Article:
Can Hendrick overcome the aero issues Jimmie Johnson exposed at Vegas?
During the opening laps of last Sunday’s Pennzoil 400 at Las Vegas Motor Speedway, Jimmie Johnson looked like the driver who has won 83 races and a record-tying seven Monster Energy NASCAR Cup Series championships.
Johnson’s No. 48 Hendrick Motorsports Chevrolet was running in the top five, suggesting that Johnson and crew chief Kevin Meendering might have a car capable of challenging for the win.
But as Johnson lost positions, the handling of his Chevy got positively evil and revealed a problem Hendrick has to solve to make its cars consistently competitive.
“We were very aggressive with the set-up of our car,” Johnson said on Friday afternoon at ISM Raceway before qualifying 15th for Sunday’s TicketGuardian 500 (3:30 p.m. ET on FOX, MRN and SiriusXM NASCAR Radio). “I think once we took consistent air off the top of it, it just started bouncing and went haywire. That thing was bouncing all over the place once I got to like 15th or 20th on the track.”
The challenge is to find a setup that is fast in clean air without being out of control in the dirty air a car encounters mid-pack. At Las Vegas, Johnson finished 19th, the first car one lap down.
“As hard as we try, when the car’s performance is based on over-body downforce, you are never going to change the fact that the leader has better air. I don’t think it matters how big the spoiler is which throws air up higher and then you’ve got these (front drag) ducts that throws it out wider."
“The way we create downforce is tough. It’s tough to have that consistent downforce in traffic. It’s just the way it is.”
To win a record eighth championship, Johnson and his team will have to master the idiosyncrasies of the new rules package. In the past, the ability to adapt to new challenges has been one of Hendrick’s hallmarks.
“I’ll race whatever they bring,” Johnson said. “I’m here to figure out whatever the rules package is, and I’ve been doing this long enough to have a lot of downforce, no downforce, a lot of power, no power. We have not gotten off to the start that we expected to."
“Atlanta (a 24th-place result), was pretty rough for us. Vegas we had a lot more speed in the car, but when I lost track position as the race wore on, my car was pretty evil to drive. We are learning each and every step. We have been off to a good start here in Phoenix. I know it’s way different than that other package, but we’re learning as we go, and we just have to do a better job and get better.”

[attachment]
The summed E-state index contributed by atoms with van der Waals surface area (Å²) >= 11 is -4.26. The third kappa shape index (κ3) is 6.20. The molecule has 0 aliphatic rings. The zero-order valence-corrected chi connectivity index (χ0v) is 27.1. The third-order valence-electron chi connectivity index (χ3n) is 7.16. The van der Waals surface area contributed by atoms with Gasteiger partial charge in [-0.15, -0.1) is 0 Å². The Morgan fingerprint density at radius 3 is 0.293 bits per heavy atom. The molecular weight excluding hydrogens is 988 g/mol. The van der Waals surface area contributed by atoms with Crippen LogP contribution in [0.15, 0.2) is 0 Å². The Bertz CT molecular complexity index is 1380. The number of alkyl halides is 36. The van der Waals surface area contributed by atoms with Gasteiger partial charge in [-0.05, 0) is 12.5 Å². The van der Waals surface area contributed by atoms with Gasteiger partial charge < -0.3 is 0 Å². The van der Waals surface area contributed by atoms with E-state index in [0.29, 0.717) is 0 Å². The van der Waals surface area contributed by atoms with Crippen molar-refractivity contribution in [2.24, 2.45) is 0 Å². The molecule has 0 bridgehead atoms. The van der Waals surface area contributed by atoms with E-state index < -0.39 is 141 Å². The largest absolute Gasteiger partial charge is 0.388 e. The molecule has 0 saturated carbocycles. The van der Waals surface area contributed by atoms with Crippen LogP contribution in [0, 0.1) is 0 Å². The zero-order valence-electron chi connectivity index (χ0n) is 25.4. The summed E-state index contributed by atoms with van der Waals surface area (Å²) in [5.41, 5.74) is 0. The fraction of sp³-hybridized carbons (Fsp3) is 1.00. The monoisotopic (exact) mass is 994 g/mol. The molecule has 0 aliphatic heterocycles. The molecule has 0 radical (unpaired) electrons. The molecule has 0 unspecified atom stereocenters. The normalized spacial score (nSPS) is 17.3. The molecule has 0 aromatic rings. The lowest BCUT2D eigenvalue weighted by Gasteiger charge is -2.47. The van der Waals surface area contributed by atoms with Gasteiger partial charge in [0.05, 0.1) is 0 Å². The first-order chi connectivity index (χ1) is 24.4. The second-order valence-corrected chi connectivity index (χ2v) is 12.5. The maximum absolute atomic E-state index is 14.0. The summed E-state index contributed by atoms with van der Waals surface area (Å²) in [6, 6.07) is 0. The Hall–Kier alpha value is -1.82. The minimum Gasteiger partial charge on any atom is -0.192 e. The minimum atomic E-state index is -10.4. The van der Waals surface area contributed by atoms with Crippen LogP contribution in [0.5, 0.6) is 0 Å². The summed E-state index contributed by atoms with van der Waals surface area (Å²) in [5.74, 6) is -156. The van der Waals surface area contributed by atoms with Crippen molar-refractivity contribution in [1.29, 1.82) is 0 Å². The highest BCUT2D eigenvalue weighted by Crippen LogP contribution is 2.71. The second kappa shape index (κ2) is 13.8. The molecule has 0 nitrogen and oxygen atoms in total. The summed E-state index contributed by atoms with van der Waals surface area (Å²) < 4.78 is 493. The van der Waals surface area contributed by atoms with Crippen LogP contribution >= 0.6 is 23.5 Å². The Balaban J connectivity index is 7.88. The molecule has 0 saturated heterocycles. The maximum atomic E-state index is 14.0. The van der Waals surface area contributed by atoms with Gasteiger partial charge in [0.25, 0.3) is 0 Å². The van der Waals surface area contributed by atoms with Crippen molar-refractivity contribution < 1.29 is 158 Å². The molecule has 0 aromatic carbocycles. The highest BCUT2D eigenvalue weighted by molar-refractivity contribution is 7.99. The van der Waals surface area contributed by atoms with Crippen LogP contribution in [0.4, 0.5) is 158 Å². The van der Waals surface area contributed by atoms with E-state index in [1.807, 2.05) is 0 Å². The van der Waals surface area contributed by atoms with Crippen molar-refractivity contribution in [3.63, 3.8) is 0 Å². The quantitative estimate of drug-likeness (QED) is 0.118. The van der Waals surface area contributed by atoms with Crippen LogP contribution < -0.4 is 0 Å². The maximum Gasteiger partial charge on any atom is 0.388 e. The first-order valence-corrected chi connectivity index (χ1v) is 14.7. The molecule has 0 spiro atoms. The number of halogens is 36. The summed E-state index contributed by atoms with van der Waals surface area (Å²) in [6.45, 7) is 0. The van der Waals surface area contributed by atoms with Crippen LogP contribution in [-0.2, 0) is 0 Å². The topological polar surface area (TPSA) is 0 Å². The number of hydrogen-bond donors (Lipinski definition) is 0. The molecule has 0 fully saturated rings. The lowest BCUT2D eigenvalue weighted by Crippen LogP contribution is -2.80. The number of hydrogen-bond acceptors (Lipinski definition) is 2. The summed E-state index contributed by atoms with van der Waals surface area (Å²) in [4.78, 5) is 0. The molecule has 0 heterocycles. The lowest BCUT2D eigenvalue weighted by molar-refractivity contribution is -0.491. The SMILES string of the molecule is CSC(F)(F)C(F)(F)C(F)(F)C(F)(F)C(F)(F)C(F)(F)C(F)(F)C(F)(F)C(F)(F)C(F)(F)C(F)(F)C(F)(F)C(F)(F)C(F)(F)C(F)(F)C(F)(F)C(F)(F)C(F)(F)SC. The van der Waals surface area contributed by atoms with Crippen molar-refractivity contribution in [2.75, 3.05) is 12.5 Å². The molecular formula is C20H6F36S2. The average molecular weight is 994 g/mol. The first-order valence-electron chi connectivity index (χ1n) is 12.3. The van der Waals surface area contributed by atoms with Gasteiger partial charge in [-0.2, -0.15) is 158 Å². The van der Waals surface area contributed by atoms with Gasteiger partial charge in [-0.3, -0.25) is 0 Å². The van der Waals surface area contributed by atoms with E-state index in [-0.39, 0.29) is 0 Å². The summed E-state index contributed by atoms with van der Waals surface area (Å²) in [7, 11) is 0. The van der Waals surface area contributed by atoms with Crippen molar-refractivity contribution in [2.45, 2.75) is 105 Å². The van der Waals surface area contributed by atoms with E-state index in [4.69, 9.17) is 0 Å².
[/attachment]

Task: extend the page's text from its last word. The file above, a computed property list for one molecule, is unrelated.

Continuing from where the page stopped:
LOGANO SAYS COMFORT LEVEL WITH NEW RULES IS STILL MILES AWAY
The start of the 2019 Monster Energy NASCAR Cup Series season has brought a smorgasbord of new competition configurations matched widely different surfaces at dramatically different tracks.
Team Penske has gotten the early upper hand with the new rules, with Brad Keselowski winning at Atlanta, Joey Logano following with a victory at Las Vegas and Ryan Blaney snaring the pole position for Sunday’s TicketGuardian 500 at ISM Raceway (3:30 p.m. ET on FOX, MRN and SiriusXM NASCAR Radio).
But Logano believes confidence in the new package is still a relatively distant goal.
“Probably not until we get to the track the second time,” said Logano, who was fastest in Saturday’s final practice with a lap at 137.794 mph. “I think we won’t take off as far off, like even when you go to maybe a Texas for the first time, it won’t be as far off as when we went to Atlanta the first time."
“But when you go to Texas the second time, you’re going to pretty much have a really good idea of what you need, especially after you go through a race once and you realize, ‘OK, this is most important. I need this in my car.’”
FORDS DOMINATE HAPPY HOUR ON EVE OF FIRST “SHORT-TRACK” RACE
Joey Logano topped Saturday’s final practice at ISM Raceway, running 137.794 mph on his sixth lap in the session. Team Penske teammate and pole winner Ryan Blaney was second fastest at 137.221 mph.
With nine-time Phoenix winner Kevin Harvick third and Aric Almirola and Brad Keselowski fifth and sixth, respectively, Ford drivers occupied five of the top six positions on the speed chart. Kyle Busch was the only interloper, posting the fourth quickest lap (136.431 mph) in the sessions best Toyota.
Despite suffering from a lingering cold, Jimmie Johnson was seventh in the fastest Chevrolet.
Though ISM Raceway is a mile long, drivers routinely refer to it as a short track because of the way their cars drive on the relatively flat configuration. Phoenix is the first race of the season that will feature engines that can generate 750 horsepower, thanks to wider openings in the tapered spacers that limit airflow to the power plants.